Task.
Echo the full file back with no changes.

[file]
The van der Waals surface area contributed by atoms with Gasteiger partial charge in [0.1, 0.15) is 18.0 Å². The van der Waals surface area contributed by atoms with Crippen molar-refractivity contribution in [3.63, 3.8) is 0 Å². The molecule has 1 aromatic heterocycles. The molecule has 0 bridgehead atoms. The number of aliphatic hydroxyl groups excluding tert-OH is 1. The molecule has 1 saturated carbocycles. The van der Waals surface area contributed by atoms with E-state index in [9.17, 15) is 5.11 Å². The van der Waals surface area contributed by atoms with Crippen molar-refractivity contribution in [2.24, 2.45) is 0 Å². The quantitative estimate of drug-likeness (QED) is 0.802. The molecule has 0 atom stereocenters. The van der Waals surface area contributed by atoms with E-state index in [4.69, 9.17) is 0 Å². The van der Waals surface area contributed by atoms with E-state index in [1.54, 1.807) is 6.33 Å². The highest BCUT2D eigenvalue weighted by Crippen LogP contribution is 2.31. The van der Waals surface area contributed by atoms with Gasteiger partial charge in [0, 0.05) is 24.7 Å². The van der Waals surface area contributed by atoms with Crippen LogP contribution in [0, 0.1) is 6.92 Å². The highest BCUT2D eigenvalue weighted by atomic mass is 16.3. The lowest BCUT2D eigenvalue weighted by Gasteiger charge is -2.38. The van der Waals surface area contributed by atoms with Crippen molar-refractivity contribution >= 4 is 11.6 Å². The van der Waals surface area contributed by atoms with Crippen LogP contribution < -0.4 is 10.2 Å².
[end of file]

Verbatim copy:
The van der Waals surface area contributed by atoms with Gasteiger partial charge in [0.1, 0.15) is 18.0 Å². The van der Waals surface area contributed by atoms with Crippen molar-refractivity contribution in [3.63, 3.8) is 0 Å². The molecule has 1 aromatic heterocycles. The molecule has 0 bridgehead atoms. The number of aliphatic hydroxyl groups excluding tert-OH is 1. The molecule has 1 saturated carbocycles. The van der Waals surface area contributed by atoms with E-state index in [9.17, 15) is 5.11 Å². The van der Waals surface area contributed by atoms with Crippen molar-refractivity contribution in [2.24, 2.45) is 0 Å². The quantitative estimate of drug-likeness (QED) is 0.802. The molecule has 0 atom stereocenters. The van der Waals surface area contributed by atoms with E-state index in [4.69, 9.17) is 0 Å². The van der Waals surface area contributed by atoms with E-state index in [1.54, 1.807) is 6.33 Å². The highest BCUT2D eigenvalue weighted by Crippen LogP contribution is 2.31. The van der Waals surface area contributed by atoms with Gasteiger partial charge in [0, 0.05) is 24.7 Å². The van der Waals surface area contributed by atoms with Crippen LogP contribution in [0, 0.1) is 6.92 Å². The highest BCUT2D eigenvalue weighted by atomic mass is 16.3. The lowest BCUT2D eigenvalue weighted by Gasteiger charge is -2.38. The van der Waals surface area contributed by atoms with Crippen molar-refractivity contribution >= 4 is 11.6 Å². The van der Waals surface area contributed by atoms with Crippen LogP contribution < -0.4 is 10.2 Å².